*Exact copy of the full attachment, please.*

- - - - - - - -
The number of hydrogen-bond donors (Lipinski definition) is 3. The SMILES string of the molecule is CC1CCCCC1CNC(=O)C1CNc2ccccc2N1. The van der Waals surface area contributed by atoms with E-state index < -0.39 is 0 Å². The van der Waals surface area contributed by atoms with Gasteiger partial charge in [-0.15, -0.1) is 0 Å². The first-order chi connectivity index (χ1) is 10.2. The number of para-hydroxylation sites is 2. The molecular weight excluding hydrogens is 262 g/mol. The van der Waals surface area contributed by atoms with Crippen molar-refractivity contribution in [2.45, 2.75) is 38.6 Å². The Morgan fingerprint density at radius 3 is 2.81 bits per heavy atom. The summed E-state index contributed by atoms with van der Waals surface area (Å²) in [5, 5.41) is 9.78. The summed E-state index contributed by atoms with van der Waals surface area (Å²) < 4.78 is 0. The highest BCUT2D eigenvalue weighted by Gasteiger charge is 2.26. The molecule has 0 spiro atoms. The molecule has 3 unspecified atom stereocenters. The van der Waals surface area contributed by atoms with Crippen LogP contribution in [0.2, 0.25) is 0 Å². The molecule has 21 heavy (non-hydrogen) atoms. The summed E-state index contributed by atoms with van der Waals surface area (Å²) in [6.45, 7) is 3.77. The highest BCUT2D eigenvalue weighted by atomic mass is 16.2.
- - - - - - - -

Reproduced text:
The number of hydrogen-bond donors (Lipinski definition) is 3. The SMILES string of the molecule is CC1CCCCC1CNC(=O)C1CNc2ccccc2N1. The van der Waals surface area contributed by atoms with E-state index < -0.39 is 0 Å². The van der Waals surface area contributed by atoms with Gasteiger partial charge in [-0.15, -0.1) is 0 Å². The first-order chi connectivity index (χ1) is 10.2. The number of para-hydroxylation sites is 2. The molecular weight excluding hydrogens is 262 g/mol. The van der Waals surface area contributed by atoms with Crippen molar-refractivity contribution in [2.45, 2.75) is 38.6 Å². The Morgan fingerprint density at radius 3 is 2.81 bits per heavy atom. The summed E-state index contributed by atoms with van der Waals surface area (Å²) in [5, 5.41) is 9.78. The summed E-state index contributed by atoms with van der Waals surface area (Å²) < 4.78 is 0. The highest BCUT2D eigenvalue weighted by Gasteiger charge is 2.26. The molecule has 0 spiro atoms. The molecule has 3 unspecified atom stereocenters. The van der Waals surface area contributed by atoms with Crippen LogP contribution in [0.2, 0.25) is 0 Å². The molecule has 21 heavy (non-hydrogen) atoms. The summed E-state index contributed by atoms with van der Waals surface area (Å²) in [6.45, 7) is 3.77. The highest BCUT2D eigenvalue weighted by atomic mass is 16.2.